Multiple system atrophy is a relentlessly progressive neurodegenerative disorder causing pyramidal, cerebellar, and autonomic dysfunction. It includes 3 disorders previously thought to be distinct: olivopontocerebellar atrophy, striatonigral degeneration, and Shy-Drager syndrome. Symptoms include hypotension, urinary retention, constipation, ataxia, rigidity, and postural instability. Diagnosis is clinical. Treatment is symptomatic, with volume expansion, compression garments, and vasoconstrictor drugs.
Multiple system atrophy affects about twice as many men as women. Mean age at onset is about 53 yr; after symptoms appear, patients live about 9 to 10 yr.
Etiology is unknown, but neuronal degeneration occurs in several areas of the brain; the area and amount damaged determine initial symptoms. A characteristic finding is cytoplasmic inclusion bodies containing α-synuclein within oligodendroglial cells.
Symptoms and Signs
Initial symptoms vary but include a combination of parkinsonism unresponsive to levodopa, cerebellar abnormalities, and symptoms due to autonomic insufficiency.
These symptoms predominate in striatonigral degeneration. They include rigidity, bradykinesia, postural instability, and jerky postural tremor. High-pitched, quavering dysarthria is common. In contrast to Parkinson disease, multiple system atrophy usually does not cause resting tremor and dyskinesia, and symptoms respond poorly and transiently to levodopa.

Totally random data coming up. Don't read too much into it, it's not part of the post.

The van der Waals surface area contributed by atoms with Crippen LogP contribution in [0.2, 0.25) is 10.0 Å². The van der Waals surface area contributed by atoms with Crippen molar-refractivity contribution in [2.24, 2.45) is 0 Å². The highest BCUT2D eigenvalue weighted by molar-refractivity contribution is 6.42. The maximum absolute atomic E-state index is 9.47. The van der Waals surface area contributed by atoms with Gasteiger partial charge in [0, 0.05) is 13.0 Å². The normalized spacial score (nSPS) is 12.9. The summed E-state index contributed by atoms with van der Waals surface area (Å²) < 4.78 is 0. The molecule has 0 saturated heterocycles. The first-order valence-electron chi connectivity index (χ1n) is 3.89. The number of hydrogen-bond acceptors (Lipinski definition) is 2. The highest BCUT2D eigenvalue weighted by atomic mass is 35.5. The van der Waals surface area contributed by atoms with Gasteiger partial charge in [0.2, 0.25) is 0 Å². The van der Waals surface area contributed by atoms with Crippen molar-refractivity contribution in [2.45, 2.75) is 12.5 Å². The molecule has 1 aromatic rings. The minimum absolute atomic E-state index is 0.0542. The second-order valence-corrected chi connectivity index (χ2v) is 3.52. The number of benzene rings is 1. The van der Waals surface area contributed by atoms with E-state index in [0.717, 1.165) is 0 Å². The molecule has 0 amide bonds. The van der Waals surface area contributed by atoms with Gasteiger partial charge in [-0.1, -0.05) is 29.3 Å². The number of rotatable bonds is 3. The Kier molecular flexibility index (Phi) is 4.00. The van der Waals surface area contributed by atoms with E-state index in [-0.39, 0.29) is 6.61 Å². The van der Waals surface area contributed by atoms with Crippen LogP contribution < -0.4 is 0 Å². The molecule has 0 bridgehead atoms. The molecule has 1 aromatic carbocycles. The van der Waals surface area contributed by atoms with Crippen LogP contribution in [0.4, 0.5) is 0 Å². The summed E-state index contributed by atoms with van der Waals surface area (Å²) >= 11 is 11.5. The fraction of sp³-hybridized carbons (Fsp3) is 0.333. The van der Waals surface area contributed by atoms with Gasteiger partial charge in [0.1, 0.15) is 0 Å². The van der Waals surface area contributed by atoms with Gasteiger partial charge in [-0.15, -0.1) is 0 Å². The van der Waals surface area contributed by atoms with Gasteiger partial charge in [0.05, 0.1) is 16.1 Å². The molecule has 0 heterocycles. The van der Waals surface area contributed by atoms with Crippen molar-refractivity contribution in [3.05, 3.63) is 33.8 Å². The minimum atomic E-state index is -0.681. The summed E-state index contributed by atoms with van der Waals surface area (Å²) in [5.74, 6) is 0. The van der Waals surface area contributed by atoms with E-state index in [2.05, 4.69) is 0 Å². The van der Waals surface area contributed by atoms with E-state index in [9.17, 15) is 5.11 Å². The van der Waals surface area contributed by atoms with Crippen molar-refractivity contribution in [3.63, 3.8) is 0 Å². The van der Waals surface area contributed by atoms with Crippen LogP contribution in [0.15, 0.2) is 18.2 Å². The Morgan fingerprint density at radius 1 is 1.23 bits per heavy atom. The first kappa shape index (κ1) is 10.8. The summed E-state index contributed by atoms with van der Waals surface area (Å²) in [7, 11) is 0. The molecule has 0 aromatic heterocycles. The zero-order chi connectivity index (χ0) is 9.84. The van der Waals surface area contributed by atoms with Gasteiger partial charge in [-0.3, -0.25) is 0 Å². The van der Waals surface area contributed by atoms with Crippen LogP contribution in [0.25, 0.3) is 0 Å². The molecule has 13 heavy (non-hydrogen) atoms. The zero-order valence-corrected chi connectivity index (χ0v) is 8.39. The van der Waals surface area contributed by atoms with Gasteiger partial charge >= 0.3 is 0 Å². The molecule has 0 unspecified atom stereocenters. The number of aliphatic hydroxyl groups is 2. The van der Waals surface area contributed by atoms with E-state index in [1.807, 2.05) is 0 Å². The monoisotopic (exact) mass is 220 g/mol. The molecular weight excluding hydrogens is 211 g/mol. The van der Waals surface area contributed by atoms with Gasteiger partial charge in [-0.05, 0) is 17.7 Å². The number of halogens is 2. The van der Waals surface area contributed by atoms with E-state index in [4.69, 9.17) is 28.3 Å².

These abnormalities predominate in olivopontocerebellar atrophy. They include ataxia, dysmetria, dysdiadochokinesia (difficulty performing rapidly alternating movements), poor coordination, and abnormal eye movements.
Typically, autonomic insufficiency causes orthostatic hypotension (symptomatic fall in BP when a person stands, often with syncope—see Symptoms of Cardiovascular Disorders: Orthostatic Hypotension), urinary retention or incontinence, constipation, and erectile dysfunction.
Other autonomic symptoms, which may occur early or late, include decreased sweating, difficulty breathing and swallowing, fecal incontinence, and decreased tearing and salivation. REM sleep behavior disorder (eg, speech or skeletal muscle movement during REM sleep) and respiratory stridor are common. Patients are often unaware of REM sleep behavior disorder. Patients may have nocturnal polyuria; contributing factors may include a circadian decrease in arginine vasopressin and treatments used to increase blood volume.
Diagnosis is suspected clinically, based on the combination of autonomic insufficiency and parkinsonism or cerebellar symptoms. Similar symptoms may result from Parkinson disease, Lewy body dementia, pure autonomic failure, autonomic neuropathies, progressive supranuclear palsy, multiple cerebral infarcts, or drug-induced parkinsonism.
No diagnostic test is definitive, but some (eg, MRI, nuclear imaging with 123I-metaiodobenzylguanidine [MIBG], autonomic tests) help confirm clinical suspicion of multiple system atrophy—for example, if
There is no specific treatment, but symptoms are managed as follows:
Last full review/revision April 2013 by Phillip Low, MD
Content last modified May 2013